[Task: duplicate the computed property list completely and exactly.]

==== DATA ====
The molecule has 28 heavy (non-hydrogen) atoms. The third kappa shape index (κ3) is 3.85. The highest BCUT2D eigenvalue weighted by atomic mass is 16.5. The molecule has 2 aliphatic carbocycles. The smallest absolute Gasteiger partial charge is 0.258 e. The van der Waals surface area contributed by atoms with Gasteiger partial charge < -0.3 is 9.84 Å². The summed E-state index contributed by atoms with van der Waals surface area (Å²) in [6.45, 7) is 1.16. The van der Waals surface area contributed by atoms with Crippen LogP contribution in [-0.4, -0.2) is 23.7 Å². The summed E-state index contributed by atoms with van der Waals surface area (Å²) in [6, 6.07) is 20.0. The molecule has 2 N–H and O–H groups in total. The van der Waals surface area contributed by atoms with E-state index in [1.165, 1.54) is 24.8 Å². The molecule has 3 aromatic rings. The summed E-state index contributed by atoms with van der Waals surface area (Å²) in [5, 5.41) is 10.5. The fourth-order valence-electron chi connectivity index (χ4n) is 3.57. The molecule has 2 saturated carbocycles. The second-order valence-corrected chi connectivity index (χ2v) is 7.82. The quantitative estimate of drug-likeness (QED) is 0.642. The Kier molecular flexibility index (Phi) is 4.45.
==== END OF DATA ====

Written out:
The molecule has 28 heavy (non-hydrogen) atoms. The third kappa shape index (κ3) is 3.85. The highest BCUT2D eigenvalue weighted by atomic mass is 16.5. The molecule has 2 aliphatic carbocycles. The smallest absolute Gasteiger partial charge is 0.258 e. The van der Waals surface area contributed by atoms with Gasteiger partial charge < -0.3 is 9.84 Å². The summed E-state index contributed by atoms with van der Waals surface area (Å²) in [6.45, 7) is 1.16. The van der Waals surface area contributed by atoms with Crippen LogP contribution in [-0.4, -0.2) is 23.7 Å². The summed E-state index contributed by atoms with van der Waals surface area (Å²) in [6, 6.07) is 20.0. The molecule has 2 N–H and O–H groups in total. The van der Waals surface area contributed by atoms with E-state index in [1.165, 1.54) is 24.8 Å². The molecule has 3 aromatic rings. The summed E-state index contributed by atoms with van der Waals surface area (Å²) in [5, 5.41) is 10.5. The fourth-order valence-electron chi connectivity index (χ4n) is 3.57. The molecule has 2 saturated carbocycles. The second-order valence-corrected chi connectivity index (χ2v) is 7.82. The quantitative estimate of drug-likeness (QED) is 0.642. The Kier molecular flexibility index (Phi) is 4.45.